A Very Good Year: 2021 Vintage Wines
After challenging seasons blighted by fires and drought, there’s good news from the 2021 vintage.
Wine Australia has called it a ‘unicorn vintage’. They’re not just talking about quantity, but quality. The National Vintage Report for 2021 says that as well as being the largest grape harvest ever recorded in this country, the industry benefited from “near perfect growing and ripening conditions across most states and regions.” Fewer heatwaves and good rain at the right time allowed grapes to ripen optimally, leading to high natural acidity and well-developed flavours. The prolonged picking season also reduced bottlenecks at wineries so wine-makers could focus on getting the most from the fruit.
The total crush recorded for 2021 was 2.03 million tonnes, a figure that was up 31 per cent on the figure for 2020 and well above the average for the last ten years. In South Australia, the 2021 figure was 44 per cent above last year’s and, unsurprisingly, accounted for the largest share of grapes crushed.
Reds on the up
The biggest growth was in the quantity of red grapes crushed. According to the report it was the largest red crush for at least 15 years and reflects the shift in popularity towards reds in recent years. While the top red varieties remain Shiraz and Cabernet, the varieties with the biggest increases this year (at least in percentage terms) were Mataro/Mourvèdre and Malbec, with Durif also growing strongly.
Among the whites, Prosecco (Glera) showed the largest percentage growth, more than doubling the 2020 output. Perhaps this isn’t surprising, as big Prosecco growing areas like the King Valley were badly affected by fire and smoke in 2019-20. However, Chardonnay remains the dominant white variety, with 385,114 tonnes crushed this year.
Not all plain sailing
While most regions enjoyed almost ideal conditions from Spring through to vintage there were some challenges. Of course, there were the COVID-related labour shortages. In Orange, October snow around the time of budburst was followed by a cold, wet spring. In Margaret River, February rain and high humidity had growers on edge, then, as cyclone Seroja approached in early April, there was a rush to complete picking. Nevertheless, both regions reported some standout wines this year. Look for the Margaret River Sauvignon Blancs in particular.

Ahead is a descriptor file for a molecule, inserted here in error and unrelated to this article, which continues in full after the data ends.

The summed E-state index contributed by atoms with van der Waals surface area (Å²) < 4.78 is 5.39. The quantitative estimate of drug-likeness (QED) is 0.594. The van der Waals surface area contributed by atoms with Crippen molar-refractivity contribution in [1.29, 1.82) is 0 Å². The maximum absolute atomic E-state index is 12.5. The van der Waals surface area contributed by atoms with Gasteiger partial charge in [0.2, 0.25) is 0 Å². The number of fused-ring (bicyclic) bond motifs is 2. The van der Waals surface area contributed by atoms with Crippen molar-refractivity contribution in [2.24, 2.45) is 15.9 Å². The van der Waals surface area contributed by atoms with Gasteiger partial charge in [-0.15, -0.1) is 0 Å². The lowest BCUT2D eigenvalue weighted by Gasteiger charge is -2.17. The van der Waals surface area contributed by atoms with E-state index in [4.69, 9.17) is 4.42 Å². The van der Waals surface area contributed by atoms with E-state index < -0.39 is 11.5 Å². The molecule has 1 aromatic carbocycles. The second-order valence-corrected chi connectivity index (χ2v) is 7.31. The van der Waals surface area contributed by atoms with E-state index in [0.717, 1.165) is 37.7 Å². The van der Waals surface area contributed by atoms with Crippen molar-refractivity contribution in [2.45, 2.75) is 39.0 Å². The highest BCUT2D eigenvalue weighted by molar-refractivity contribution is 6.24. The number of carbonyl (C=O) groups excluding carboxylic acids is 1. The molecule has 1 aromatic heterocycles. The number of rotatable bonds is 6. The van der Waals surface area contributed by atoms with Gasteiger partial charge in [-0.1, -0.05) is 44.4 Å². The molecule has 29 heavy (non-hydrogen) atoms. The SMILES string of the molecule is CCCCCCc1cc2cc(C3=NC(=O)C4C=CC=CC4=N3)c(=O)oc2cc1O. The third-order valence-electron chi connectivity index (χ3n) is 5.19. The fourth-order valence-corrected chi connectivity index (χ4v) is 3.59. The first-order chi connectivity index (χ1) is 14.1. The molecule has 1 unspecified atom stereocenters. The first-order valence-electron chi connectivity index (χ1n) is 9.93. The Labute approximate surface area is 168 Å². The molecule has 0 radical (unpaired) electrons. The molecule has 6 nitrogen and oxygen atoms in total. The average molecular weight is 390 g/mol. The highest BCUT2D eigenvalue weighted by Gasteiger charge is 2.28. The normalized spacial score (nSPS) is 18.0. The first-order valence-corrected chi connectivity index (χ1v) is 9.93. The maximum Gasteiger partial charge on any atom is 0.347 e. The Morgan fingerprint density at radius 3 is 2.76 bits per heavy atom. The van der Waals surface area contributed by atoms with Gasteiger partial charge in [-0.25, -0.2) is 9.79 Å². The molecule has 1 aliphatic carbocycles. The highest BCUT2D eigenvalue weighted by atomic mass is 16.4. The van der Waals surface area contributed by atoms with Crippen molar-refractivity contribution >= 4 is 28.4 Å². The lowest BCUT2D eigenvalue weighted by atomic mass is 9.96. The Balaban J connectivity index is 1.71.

What wine-makers say
From the Barossa to the Yarra Valley, from the Hunter to Rutherglen, most wine-makers are feeling bullish about the quality of this year’s wines. Alex McKay of Collector Wines in the Canberra Region called it a stellar season for flavour development, acid retention, fruit purity and typicity.
“Vintage ’21 presented a long, cool season with plenty of well-spaced rain events across the Canberra, Hilltops, Gundagai and Tumbarumba wine regions,” he said. “Normally when you make a picking decision you have a narrow window in which to act, but in this season the window was wider. The march to ripeness was slow and steady – we could smoke a pipe while we waited.”
Rewards of patience
“Rain in late March came just before the Shiraz was properly ripe,” Alex said. “But holding our nerve paid dividends – the result on the vine a week to ten days later was spectacular. The wines going into barrel looked fantastic: beautiful ripeness, red and dark fruits, subtle spice, supple but driving tannins, all balanced by a great natural acidity.”
For your cellar
Yes, you’ll find many wines from 2021 that are very drinkable as young wines. However, there are signs that this will be a vintage of note. That means there will be wines well worth ageing. With great fruit and high acidity particular features of this year’s wines, it might be time to pop a case or two away for enjoying down the track.